The Power of One: Empowering young women in STEM
July 23, 2019 / by Ryley McGinnis
Sometimes it takes just one—one person to push you out of your comfort zone, to challenge you and help you do something you thought you’d never do, to push you into a new groundbreaking field.
Dolica Gopisetty, BS IST ’20, has a dream of becoming that one person to young women and girls who want to break into STEM.
Gopisetty was the only college-aged speaker at the Amazon Web Services’ (AWS) “IMAGINE: A Better World, A Global Education” conference this month. She traveled to Seattle, Washington to share the stage with Andrew Ko, managing director for global education at AWS, Betsy Corcoran, EdSurge CEO, and five other industry leaders. She spoke about her experience as a woman and minority in STEM, her desire to bring other women into the tech industry, and how that connects to the field of cloud computing.
“In my IT classes there are mostly boys,” says Gopisetty, “I’m one of probably two or three girls in classes of 40, and at first I felt very awkward raising my hand to answer or ask questions.”
Gopisetty, however, didn’t let that feeling keep her out of the spotlight for long. She says that later she realized that this feeling of awkwardness or inequality was all a part of her mindset, and by changing her mindset she could change the outcome. After that, there were no limits to her success, including earning her AWS certification in cloud computing.
“Later I asked myself, what is it intellectually that they (boys) have that I don’t?” she says. “We are equal intellectually, so there’s nothing stopping me from talking before a boy.”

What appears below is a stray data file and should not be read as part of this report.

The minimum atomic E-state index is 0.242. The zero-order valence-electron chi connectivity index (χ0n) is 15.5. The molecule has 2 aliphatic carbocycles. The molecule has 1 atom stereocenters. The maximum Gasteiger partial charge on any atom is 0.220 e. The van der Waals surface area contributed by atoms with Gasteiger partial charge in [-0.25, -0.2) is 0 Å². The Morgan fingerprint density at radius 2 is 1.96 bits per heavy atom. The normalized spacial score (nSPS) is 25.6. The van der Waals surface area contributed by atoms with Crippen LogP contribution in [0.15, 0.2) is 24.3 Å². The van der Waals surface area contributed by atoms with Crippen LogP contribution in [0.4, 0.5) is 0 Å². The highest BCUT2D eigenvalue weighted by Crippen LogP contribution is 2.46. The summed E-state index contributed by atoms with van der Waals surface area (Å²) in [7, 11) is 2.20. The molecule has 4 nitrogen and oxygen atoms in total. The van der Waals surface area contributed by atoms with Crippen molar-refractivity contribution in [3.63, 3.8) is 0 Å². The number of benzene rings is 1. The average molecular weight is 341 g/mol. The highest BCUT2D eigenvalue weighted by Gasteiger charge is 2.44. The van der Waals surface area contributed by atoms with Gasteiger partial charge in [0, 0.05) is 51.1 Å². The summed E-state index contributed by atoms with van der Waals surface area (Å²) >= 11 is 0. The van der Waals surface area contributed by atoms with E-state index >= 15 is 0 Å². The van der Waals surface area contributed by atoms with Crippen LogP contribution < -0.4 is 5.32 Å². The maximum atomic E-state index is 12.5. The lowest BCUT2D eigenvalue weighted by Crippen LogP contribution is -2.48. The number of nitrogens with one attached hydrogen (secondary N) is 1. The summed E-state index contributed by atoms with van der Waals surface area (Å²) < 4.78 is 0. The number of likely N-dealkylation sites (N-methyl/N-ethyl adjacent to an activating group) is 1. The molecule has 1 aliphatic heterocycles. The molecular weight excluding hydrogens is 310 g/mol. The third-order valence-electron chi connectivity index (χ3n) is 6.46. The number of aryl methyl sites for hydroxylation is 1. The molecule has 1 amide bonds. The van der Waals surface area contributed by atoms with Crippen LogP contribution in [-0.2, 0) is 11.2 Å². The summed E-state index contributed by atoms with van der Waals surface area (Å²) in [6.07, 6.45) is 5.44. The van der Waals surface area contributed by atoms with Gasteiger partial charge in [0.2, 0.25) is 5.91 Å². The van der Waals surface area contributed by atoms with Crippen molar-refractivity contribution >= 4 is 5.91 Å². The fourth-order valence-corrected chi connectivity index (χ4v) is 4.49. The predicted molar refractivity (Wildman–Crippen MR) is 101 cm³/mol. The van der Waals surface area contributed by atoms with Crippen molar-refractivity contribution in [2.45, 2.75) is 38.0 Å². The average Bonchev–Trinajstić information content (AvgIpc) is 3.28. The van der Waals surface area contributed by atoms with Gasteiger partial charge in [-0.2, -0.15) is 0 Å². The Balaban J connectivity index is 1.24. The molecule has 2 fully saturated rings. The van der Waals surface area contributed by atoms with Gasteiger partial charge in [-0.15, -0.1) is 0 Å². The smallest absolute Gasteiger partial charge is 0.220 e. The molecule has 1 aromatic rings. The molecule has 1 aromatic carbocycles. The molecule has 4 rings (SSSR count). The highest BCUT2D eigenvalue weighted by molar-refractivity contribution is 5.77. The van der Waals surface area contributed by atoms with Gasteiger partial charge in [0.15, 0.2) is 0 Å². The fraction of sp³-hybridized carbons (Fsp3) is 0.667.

Gopisetty has been taking her can-do mindset to local schools in her parents’ town of Richmond, Virginia, and mentoring young girls in middle and elementary schools. She points to her early exposure to technology as a motivating factor in choosing the information and technology (IT) major at Mason, and she hopes that doing the same for young girls will also drive them into the tech field.
“My father introduced me to technology when I was 8 or 9 years old, and I understood even at that age that the world was about technology,” she says. “I realized there was a lot of potential in the technology field.”
Her father was only one of the people who motivated her to enroll at Mason Engineering, earn her cloud computing certification, tell the world about the struggles, and champion the potential of women in STEM. Gopisetty says she also looks to professors at Mason for motivation and guidance.
Associate professor Kamaljeet Sanghera, assistant professor Irina Hashmi, and assistant professor Thomas Winston are the three professors that Gopisetty says have motivated her to keep learning and growing with the technology industry. “When I needed to talk, to share my success, or even my failures, I felt I could turn to them,” she says.
She has also received encouragement and support from people who saw and heard about her speech at the AWS conference. “I’ve had a lot of people thank me for representing their voices, the voices of women, and it’s been amazing to get so many messages and emails.”
Although Gopisetty has had support and guidance from many, she knows that it can take simply one spark of interest to encourage young women and girls to explore careers in IT.
“It really only takes one person, and I hope to be that one,” says Gopisetty. “My only career goal, besides working in cloud computing, is to empower girls and women to pursue their career in tech. We have to make sure women are feeling empowered and inspired to come.”
Gopisetty says that once women enter the field of tech there is no limit to what they can accomplish. “There’s no doubt in my mind that very soon there will be an amazing tech product made by women, no doubt at all.”